Science fiction and fantasy                                            



The Farm

by Emily McKay

cover  

 
The Farm takes place in an America blighted by mindless vampires known as Ticks. Teenagers are kept in converted schools known as farms, surrounded by big barriers that are supposed to be to keep the Ticks out, but also effectively trap them. They are far from out of harm's way. Those on the Farm are divided between Greens, Breeders and Collabs. The Collabs are bullies who keep everyone else in line, whilst the pregnant Breeders are exempt from donating blood. Lily and her twin sister Mel are Greens, which is presumably named after Soylent Green because they're like human cattle. Although they're very well fed they're constantly drained of blood, which is taken away to feed their vampire masters.

The regime is very strict. Anyone who falls out of line is sent to the Dean's office, and few survive his punishments. People who misbehave are often staked outside for the Ticks to come and eat when they wake each night, and their screams while they wait for the inevitable are a warning to everyone else. However Lily and Mel are approaching their eighteenth birthday, and none of the inmates know what happens to people after they pass that age. Figuring it can't be anything good, the sisters have made plans to escape. Lily's plans are disrupted by the arrival of Carter, a boy from her past who she used to have a crush on. Carter is being treated like any other Green, but he has impressive combat and survival skills and some kind of secret plan. Lily finds herself falling for him all over again, but she isn't sure she can trust him. The last time she did, it didn't end well.

Then there's Mel, who has autism. Lily thinks Mel is very vulnerable since the trauma of life on the Farm has made her regress, to the point that she barely speaks. Lily is focused on protecting her sister.

The story is told from three points of view: Carter's, Lily's, and Mel's. I wasn't sure about this, because it gives away a few of the surprises. So we learn in the third chapter that Mel is like still water that runs deep, and not even her twin sister is aware of her capabilities. Mel has problems with crowds, speech, and socialising, and she relies on familiar objects and routines to ground her. On one level she's characteristically autistic, but she can also be disconcertingly strange in ways that have nothing to do with her condition. As such she's the hardest character to connect with, although the aspects of her personality that relate to autism are credible.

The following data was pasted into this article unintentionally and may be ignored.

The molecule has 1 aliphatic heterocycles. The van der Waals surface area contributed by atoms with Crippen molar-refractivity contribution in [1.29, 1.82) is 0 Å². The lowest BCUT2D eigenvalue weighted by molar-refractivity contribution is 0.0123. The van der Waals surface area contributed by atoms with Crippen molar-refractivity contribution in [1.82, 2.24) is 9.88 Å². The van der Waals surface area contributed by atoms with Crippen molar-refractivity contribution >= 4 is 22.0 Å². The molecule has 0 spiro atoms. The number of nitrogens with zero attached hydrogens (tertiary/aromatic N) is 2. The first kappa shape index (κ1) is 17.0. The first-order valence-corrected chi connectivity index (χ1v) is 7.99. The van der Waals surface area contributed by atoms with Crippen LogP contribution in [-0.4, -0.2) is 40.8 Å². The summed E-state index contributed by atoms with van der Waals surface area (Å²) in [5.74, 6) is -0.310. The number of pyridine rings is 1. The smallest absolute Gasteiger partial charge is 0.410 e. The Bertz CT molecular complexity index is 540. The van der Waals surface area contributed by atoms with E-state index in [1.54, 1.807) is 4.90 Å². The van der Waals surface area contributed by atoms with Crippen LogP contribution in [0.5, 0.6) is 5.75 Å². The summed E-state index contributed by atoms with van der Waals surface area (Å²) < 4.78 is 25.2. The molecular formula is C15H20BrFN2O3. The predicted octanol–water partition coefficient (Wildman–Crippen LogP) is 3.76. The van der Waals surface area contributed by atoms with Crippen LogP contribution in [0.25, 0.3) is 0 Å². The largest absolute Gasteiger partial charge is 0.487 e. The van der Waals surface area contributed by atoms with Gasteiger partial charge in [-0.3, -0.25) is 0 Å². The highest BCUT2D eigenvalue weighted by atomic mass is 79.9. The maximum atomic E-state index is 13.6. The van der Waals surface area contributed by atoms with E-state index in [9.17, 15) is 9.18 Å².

As you might expect with a world full of marauding vampires, there's plenty of action. Although there's more than one type of vampire none of them are of the romantic and debonair persuasion. Instead gore and brutality abound, and The Farm certainly requires a strong stomach. The characters even make fun of the Twilight brand of sparkly. soppy undead.

I liked the idea of the abductura, which is a person with the power to project their emotions on to everyone else. Carter and his friend Sebastian are searching for one of these powerful people. The abductura is like a teenager cubed, a maelstrom of emotions. This means the novel is full of people over-reacting, and although they often have good cause to freak out this device explains neatly why their feelings are so often intensified.

The relationship between Carter and Lily is a little obvious, especially as we often see it from his point of view. However there are some intriguing twists as Lily and Mel make their bid for freedom. This is a well-paced, rip-roaring adventure that's far more horrific than sweet. Lily and Mel may be desperate to escape The Farm, but I would be happy to stay for a sequel.

11th February 2013

Book Details

Year: 2013

Categories: Books

  Fantasy
 
  Not For The Squeamish  

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